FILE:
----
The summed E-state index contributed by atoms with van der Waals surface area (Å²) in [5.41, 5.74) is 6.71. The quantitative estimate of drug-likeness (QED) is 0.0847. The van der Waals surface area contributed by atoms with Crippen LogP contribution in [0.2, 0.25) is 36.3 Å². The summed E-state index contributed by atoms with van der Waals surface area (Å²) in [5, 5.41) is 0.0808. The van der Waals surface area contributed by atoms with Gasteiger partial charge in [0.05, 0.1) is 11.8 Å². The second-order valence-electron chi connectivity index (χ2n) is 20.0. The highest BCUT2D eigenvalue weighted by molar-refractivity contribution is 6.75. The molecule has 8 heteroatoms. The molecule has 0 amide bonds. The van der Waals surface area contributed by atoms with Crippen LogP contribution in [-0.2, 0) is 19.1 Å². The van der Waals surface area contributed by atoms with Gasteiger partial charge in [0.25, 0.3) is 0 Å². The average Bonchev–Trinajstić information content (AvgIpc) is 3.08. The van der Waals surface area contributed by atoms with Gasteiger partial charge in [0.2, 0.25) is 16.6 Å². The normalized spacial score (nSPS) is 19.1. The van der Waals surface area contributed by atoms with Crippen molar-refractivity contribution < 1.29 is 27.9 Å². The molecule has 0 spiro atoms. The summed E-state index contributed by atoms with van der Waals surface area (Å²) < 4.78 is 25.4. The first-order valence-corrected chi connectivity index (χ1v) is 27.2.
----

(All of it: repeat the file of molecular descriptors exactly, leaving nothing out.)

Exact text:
The summed E-state index contributed by atoms with van der Waals surface area (Å²) in [5.41, 5.74) is 6.71. The quantitative estimate of drug-likeness (QED) is 0.0847. The van der Waals surface area contributed by atoms with Crippen LogP contribution in [0.2, 0.25) is 36.3 Å². The summed E-state index contributed by atoms with van der Waals surface area (Å²) in [5, 5.41) is 0.0808. The van der Waals surface area contributed by atoms with Gasteiger partial charge in [0.05, 0.1) is 11.8 Å². The second-order valence-electron chi connectivity index (χ2n) is 20.0. The highest BCUT2D eigenvalue weighted by molar-refractivity contribution is 6.75. The molecule has 8 heteroatoms. The molecule has 0 amide bonds. The van der Waals surface area contributed by atoms with Crippen LogP contribution in [-0.2, 0) is 19.1 Å². The van der Waals surface area contributed by atoms with Gasteiger partial charge in [0.25, 0.3) is 0 Å². The average Bonchev–Trinajstić information content (AvgIpc) is 3.08. The van der Waals surface area contributed by atoms with Gasteiger partial charge in [0.2, 0.25) is 16.6 Å². The normalized spacial score (nSPS) is 19.1. The van der Waals surface area contributed by atoms with Crippen molar-refractivity contribution < 1.29 is 27.9 Å². The molecule has 0 spiro atoms. The summed E-state index contributed by atoms with van der Waals surface area (Å²) < 4.78 is 25.4. The first-order valence-corrected chi connectivity index (χ1v) is 27.2.